July 1, 2012 marks the 150th Anniversary of the Battle of Gettysburg, the turning point fight of the Civil War, 1861-1865. In June of 1863, General Robert E. Lee began a march (Map) of his army, north, from Culpeper, Virginia. His intentions were twofold: win a decisive battle on Northern soil and further divide the Union states politically over ending the war. Many Copperheads, or Northern Democrats wanted an end to the bloodshed. Southern independence was not worth the lives of more Union boys.
Thus, the Battle of Gettysburg commenced on July 1, 1863 and ended on July 3, 1863. The Confederates seem to have won the military offensive on the first day of the battle. However, the defensive maneuvering went to the Union side. (Map) Union generals, Winfield Hancock, John Buford, John Reynolds and Otis Howard saw the importance of maintaining a hold, defensively, on the high hills south of the town of Gettysburg. This high ground was the key to victory in the battle. General John Reynolds was killed at about 10:15 a.m. on the morning of July 1, but his efforts in holding off General Ambrose Hill’s Corps and General Harry Heth’s Confederate Division stand has a monument to the Gettysburg story.
What better way for motorcyclists to celebrate the history of the Civil War than to ride through the park and visit some of the great monuments of the fight. The National Park Service has done a great job organizing the monuments on this battlefield. Beside the monuments, the natural scenery is majestic. Houses, barns and fences duplicated from the time period are set against a backdrop of mountains and beautiful sky. Motorcyclists of all ages would enjoy the landscape as well as reading the history of the battle from the monuments and landmarks. A visitor’s center, that is only 5 years old is very well organized and contains an eatery and bookstore.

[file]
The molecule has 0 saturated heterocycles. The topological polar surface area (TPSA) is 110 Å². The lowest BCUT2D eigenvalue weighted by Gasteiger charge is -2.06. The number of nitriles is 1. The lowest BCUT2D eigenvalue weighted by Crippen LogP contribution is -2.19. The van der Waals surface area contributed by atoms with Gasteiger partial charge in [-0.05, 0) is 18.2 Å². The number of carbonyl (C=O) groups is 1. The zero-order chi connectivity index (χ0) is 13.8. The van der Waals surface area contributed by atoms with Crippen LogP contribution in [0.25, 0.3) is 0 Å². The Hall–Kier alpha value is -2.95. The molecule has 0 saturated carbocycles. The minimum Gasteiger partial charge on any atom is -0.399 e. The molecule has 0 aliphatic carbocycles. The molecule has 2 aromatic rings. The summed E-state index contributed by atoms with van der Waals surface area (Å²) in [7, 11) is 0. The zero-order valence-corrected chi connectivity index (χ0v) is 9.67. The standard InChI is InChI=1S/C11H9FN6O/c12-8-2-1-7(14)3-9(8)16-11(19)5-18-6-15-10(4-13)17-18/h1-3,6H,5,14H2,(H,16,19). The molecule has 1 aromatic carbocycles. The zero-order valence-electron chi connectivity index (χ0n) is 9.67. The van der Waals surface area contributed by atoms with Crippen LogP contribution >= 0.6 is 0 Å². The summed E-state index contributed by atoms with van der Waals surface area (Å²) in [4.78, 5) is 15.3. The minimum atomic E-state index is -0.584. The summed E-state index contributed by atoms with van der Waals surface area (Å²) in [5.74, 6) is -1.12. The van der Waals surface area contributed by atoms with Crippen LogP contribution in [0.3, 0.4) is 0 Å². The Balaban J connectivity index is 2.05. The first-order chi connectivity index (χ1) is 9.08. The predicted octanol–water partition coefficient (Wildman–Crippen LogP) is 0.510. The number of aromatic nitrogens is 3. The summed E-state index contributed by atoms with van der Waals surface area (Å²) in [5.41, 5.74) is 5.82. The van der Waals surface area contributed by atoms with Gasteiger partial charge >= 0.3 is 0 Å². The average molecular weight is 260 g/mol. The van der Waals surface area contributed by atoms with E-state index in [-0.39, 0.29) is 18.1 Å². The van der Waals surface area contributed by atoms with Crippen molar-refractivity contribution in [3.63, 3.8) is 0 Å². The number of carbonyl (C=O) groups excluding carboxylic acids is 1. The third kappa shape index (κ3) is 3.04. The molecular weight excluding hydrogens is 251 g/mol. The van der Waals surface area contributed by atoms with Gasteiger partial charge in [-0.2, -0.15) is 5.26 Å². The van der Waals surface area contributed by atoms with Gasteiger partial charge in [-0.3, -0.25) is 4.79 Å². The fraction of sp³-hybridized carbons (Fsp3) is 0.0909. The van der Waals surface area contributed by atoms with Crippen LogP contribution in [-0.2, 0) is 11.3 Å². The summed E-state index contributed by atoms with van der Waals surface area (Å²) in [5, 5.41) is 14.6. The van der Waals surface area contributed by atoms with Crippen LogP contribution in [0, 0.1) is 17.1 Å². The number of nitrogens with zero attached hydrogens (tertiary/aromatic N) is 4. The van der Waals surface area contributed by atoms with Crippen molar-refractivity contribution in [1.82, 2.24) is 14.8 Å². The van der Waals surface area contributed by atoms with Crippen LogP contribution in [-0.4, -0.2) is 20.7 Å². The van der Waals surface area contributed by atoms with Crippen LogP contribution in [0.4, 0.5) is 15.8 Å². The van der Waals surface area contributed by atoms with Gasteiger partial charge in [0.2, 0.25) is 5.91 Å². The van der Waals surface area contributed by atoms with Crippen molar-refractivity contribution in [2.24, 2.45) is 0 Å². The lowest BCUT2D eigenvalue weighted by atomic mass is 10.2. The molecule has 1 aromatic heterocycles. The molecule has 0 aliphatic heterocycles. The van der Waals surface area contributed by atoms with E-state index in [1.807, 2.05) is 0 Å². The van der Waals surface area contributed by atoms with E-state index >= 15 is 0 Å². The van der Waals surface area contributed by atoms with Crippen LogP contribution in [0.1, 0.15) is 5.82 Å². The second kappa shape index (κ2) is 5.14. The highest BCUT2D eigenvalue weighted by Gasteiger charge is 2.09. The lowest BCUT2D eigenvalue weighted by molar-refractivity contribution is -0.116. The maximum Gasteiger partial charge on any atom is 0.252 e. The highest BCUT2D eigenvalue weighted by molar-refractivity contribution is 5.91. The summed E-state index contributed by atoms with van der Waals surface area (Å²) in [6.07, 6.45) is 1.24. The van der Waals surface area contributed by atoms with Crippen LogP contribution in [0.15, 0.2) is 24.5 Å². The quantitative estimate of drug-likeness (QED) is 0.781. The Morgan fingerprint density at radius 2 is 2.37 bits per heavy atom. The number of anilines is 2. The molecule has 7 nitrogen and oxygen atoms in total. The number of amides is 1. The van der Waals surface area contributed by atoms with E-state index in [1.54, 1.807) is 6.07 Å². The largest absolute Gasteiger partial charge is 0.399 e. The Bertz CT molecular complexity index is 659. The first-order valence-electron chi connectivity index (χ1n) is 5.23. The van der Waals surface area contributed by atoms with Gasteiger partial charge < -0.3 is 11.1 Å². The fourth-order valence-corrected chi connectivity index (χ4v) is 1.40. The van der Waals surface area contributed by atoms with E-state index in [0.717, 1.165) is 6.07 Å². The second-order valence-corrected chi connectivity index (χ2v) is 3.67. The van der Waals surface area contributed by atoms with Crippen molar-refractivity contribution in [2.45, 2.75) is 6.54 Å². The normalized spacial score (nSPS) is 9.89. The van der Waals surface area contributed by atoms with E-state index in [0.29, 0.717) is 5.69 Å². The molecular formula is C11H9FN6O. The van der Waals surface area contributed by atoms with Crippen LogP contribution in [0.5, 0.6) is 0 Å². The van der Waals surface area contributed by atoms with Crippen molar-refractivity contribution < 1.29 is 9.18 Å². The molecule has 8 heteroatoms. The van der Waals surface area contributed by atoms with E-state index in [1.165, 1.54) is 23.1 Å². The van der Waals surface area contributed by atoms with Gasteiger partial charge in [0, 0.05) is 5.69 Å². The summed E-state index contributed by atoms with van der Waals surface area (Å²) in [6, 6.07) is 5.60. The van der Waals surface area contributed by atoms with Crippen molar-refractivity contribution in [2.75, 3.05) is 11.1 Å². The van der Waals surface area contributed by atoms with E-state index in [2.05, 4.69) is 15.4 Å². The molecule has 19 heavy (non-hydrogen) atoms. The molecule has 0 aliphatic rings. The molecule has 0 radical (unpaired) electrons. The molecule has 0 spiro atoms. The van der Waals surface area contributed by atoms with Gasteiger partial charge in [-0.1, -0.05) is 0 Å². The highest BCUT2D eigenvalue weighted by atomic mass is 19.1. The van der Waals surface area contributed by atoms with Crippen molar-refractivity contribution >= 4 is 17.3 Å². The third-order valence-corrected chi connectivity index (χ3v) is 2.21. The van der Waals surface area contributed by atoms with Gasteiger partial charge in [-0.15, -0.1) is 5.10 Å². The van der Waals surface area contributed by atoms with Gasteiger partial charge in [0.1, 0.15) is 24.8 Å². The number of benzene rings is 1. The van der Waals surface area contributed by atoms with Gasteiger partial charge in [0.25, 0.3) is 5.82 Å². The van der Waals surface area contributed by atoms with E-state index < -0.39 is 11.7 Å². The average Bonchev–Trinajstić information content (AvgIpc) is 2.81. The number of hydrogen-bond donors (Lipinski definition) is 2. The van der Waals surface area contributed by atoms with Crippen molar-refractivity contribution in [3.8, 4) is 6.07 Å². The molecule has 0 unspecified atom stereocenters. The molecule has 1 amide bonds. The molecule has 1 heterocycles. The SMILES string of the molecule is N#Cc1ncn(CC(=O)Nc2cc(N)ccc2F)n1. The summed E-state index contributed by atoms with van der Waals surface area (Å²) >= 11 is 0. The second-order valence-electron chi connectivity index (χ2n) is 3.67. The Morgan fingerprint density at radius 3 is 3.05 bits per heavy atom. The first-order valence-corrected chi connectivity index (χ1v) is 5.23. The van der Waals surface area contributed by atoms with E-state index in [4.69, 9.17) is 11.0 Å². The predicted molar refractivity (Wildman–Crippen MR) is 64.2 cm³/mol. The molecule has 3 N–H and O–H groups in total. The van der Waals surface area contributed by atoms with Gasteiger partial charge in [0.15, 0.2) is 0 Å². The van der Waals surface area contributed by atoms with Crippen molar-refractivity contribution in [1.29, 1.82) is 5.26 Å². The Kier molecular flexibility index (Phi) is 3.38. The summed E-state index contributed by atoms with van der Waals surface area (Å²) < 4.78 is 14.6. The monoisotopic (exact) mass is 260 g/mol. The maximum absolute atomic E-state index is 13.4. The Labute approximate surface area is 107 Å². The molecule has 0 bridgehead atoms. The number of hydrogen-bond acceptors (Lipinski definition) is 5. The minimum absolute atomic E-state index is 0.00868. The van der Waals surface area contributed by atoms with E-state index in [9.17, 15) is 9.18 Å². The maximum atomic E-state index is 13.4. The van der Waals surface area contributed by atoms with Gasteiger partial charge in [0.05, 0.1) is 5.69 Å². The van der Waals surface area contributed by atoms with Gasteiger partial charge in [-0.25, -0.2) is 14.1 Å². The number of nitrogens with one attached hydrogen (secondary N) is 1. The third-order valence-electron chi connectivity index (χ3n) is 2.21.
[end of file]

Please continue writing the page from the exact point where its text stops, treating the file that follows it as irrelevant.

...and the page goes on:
On July 2, the Confederates made flank attacks on the hills north and south of Gettysburg in an attempt to steal the high ground from the Union commanders. With attacks on Culp’s Hill, Cemetery Hill and to the south, Little and Big Round Tops, the Confederate infantry and artillery came within yards of winning the high ground. The Union stood its ground. Motorcyclists can visit these landmarks where history was made. The outcropping rocks on this part of the battlefield are a geologic phenomenon that illustrates, even more, the efforts of the soldiers on both sides.
On July 3, 1863, the largest artillery duel in North American history began at 1:08 p.m. according to a professor at Pennsylvania College in the town. Over 140 Confederate cannon and more than 200 Union cannon blasted away at each other before the embarkment of Confederate infantry. General Lee’s plan was to use General Longstreet’s and General Hill’s Corps – 13,000 soldiers – to demolish the center of the Union line on Cemetery Ridge (Map) directly in the center of their position. It is a great experience to view the battlefield from this vantage point when visiting Gettysburg. However, to walk the three quarters of a mile to the Union center is fabulous.
Motorcyclist have a rich history in Pennsylvania for fantastic rides and historical stop over points for tours. 150 years ago, our United States was on the brink of eternal fragmentation. Subsequently, a Pennsylvanian, General George Gordon Meade, appointed by President Abraham Lincoln only days before the great battle, organized an uncommon Union victory for the North, and a battle long seared into the American psyche.